(Being Director Research & Policy at an equalities and human rights agency – brap – means that I have to communicate with others about the things that we are concerned about. Below is a slightly belated post relating to the findings from the recently published British Social Attitudes Survey. You can visit the brap website here but do please note that the opinions expressed by brap are solely those of the organisation and do not necessarily reflect my own. Suffice to say, the opposite also applies. Thanks also to the Tasneem Project for condensing the survey into manageable chunks from which this brap release drew heavily.)

Last week, the 24th British Social Attitudes Survey was published. Whilst the headline findings conclude that British people are on the whole becoming more ‘tolerant’ and ‘liberal’ in their views and practices brap notes that this ‘tolerance is not extended to all in society. As the report notes:

“If anything bucks the general trend suggested by the survey of a “more tolerant Britain” they are the twin issues of race and poverty.

One in four people now think that poverty is due to “laziness or lack of willpower” – up from one in five in 1986.

And while prejudice against homosexuals has fallen, there has been an increase in the number of people (30%) who describe themselves as prejudiced against people of other races, compared to 2001 (25%)”

The report’s authors note that the rise in racial prejudice “is likely to reflect the impact of events such as 9/11”. In other words, a hardening of attitudes towards Muslims has underpinned this rise.

Evidence from the report also shows that pockets of prejudice continue to exist in today’s society:

In 1987, three-quarters of people (75%) thought that homosexuality was always or mostly wrong. Now, a third (32%) take this view.

Three in ten people (30%) describe themselves as very or a little prejudiced against people of other races, down from 34% in 1985. But there has been an increase in racial prejudice since 2001, when only 25% described themselves in this way. This is likely to reflect the impact of events such as 9/11. The increase however has been among those who feel ‘a little prejudiced’ rather than ‘very prejudiced’ (which has remained unchanged at 2% since 1991).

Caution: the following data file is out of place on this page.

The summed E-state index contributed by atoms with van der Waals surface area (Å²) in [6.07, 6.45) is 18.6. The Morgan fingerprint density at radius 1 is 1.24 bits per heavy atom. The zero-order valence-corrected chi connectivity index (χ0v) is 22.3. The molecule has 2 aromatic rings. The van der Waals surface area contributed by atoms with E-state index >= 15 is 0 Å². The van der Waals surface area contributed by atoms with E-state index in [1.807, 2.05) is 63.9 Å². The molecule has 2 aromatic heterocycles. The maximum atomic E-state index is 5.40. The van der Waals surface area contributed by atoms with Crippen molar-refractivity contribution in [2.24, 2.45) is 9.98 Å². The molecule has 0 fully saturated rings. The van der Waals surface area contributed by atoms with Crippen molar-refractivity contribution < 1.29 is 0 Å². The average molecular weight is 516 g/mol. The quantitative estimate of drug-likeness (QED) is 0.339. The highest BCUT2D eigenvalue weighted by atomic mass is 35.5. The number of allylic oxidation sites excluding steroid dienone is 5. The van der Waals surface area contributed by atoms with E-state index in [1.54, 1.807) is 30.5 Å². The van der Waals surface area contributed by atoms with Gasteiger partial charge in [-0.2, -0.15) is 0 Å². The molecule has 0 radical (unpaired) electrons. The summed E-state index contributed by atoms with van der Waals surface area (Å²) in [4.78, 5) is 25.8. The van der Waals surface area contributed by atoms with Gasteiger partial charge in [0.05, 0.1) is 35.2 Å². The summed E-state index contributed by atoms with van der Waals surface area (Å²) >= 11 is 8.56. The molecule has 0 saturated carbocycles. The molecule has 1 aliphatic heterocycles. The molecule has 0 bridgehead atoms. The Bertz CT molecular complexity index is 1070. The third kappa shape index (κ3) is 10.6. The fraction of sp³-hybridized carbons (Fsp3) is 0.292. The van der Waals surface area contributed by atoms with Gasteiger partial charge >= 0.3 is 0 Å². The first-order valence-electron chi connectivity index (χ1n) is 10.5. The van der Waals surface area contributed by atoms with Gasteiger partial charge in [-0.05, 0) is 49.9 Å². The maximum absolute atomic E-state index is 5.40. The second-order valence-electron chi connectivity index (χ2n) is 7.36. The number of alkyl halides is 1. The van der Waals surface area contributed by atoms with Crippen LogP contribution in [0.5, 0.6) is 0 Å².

Nearly one in five employees (18%) think that there is some prejudice in their workplace against Asian employees. 13% think this in relation to black employees, and 13% about disabled employees.

Around a quarter of employees (22%) think that their colleagues would mind if an Asian with suitable qualifications was appointed as their boss. However, only 9% say that they themselves would mind this appointment.

The most commonly admitted prejudice relates to age: over a third of employees (35%) think that their colleagues would mind a suitably qualified younger person being appointed as their boss (17% say that they themselves would mind). The lowest levels of prejudice relate to women; 12% think that their colleagues would mind having a woman as their boss (5% say that they themselves would mind).

A substantial minority think that equal opportunity measures for different groups have ‘gone too far’. A third of people (36%) think that equal opportunity measures for black and Asian people have gone too far, while 41% think that they are about right. But when it comes to disabled people or those with a long-term illness, only 6% think that equal opportunities measures have gone too far, while 57% think that they have not gone far enough.

The co-author of the report, Chris Creegan, comments that there are two clear messages emerging from the survey:

‘The first is that there is little appetite for further measures on equal opportunities – except to pursue equality for disabled people. The second is that attitudes to different groups are not uniform, implying that a one-size-fits-all approach must be avoided’.

You can download a copy of the report here.

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